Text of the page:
# Sum of parts is greater than the whole: Inference of common genetic history of populations

## Abstract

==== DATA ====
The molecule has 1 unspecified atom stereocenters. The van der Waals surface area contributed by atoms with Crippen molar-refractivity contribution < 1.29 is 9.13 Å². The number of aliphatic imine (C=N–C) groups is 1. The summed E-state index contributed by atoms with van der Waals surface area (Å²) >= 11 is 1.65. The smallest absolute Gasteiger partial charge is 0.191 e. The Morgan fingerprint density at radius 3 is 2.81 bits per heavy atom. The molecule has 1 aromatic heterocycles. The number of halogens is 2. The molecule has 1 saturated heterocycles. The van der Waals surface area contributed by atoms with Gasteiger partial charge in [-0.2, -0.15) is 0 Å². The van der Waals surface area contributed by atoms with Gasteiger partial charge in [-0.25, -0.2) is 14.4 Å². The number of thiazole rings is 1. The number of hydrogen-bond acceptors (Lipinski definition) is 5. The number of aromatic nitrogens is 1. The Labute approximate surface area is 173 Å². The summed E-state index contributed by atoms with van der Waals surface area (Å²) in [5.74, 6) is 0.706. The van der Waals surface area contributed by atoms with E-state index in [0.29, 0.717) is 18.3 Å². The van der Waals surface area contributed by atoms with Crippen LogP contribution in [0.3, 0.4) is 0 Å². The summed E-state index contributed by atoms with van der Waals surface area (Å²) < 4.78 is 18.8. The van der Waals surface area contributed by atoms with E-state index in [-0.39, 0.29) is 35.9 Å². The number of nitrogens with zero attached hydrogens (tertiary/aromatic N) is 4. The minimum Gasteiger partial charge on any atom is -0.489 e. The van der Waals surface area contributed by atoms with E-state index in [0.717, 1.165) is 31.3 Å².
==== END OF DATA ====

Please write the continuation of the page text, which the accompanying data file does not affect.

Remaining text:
Background: Reconstructability of population history, from genetic information of extant individuals, is studied under a simulation setting. We do not address the issue of accuracy of the reconstruction algorithms: we assume the availability of the theoretical best algorithm. On the other hand, we focus on the fraction (1 - f) of the common genetic history that is irreconstructible or impenetrable. Thus the fraction, f, gives an upper bound on the extent of estimability. In other words, there exists no method that can reconstruct a fraction larger than f of the entire common genetic history. For the realization of such a study, we first define a natural measure of the amount of genetic history. Next, we use a population simulator (from literature) that has at least two features. Firstly, it has the capability of providing samples from different demographies, to effectively reflect reality. Secondly, it also provides the underlying relevant genetic history, captured in its entirety, where such a measure is applicable. Finally, to compute f, we use an information content measure of the relevant genetic history. The simulator of choice provided the following demographies: Africans, Europeans, Asians and Afro-Americans.Results: We observe that higher the rate of recombination, lower the value of f, while f is invariant over varying mutation rates, in each of the demographies. The value of f increases with the number of samples, reaching a plateau and suggesting that in all the demographies at least about one-third of the relevant genetic history is impenetrable. The most surprising observation is that the the sum of the reconstructible history of the subsegments is indeed larger than the reconstructible history of the whole segment. In particular, longer the chromosomal segment, smaller the value of f, in all the demographies.Conclusions: We present the very first framework for measuring the fraction of the relevant genetic history of a population that is mathematically elusive. Our observed results on the tested demographies suggest that it may be better to aggregate the analysis of smaller chunks of chromosomal segments than fewer large chunks. Also, no matter the richness of samples in a population, at least one-third of the population genetic history is impenetrable. The framework also opens up possible new lines of investigation along the following. Given the characteristics of a population, possibly derived from observed extant individuals, to estimate the (1) optimal sample size and (2) optimal sequence length for the most informative analysis. © 2013 Utro et al.; licensee BioMed Central Ltd.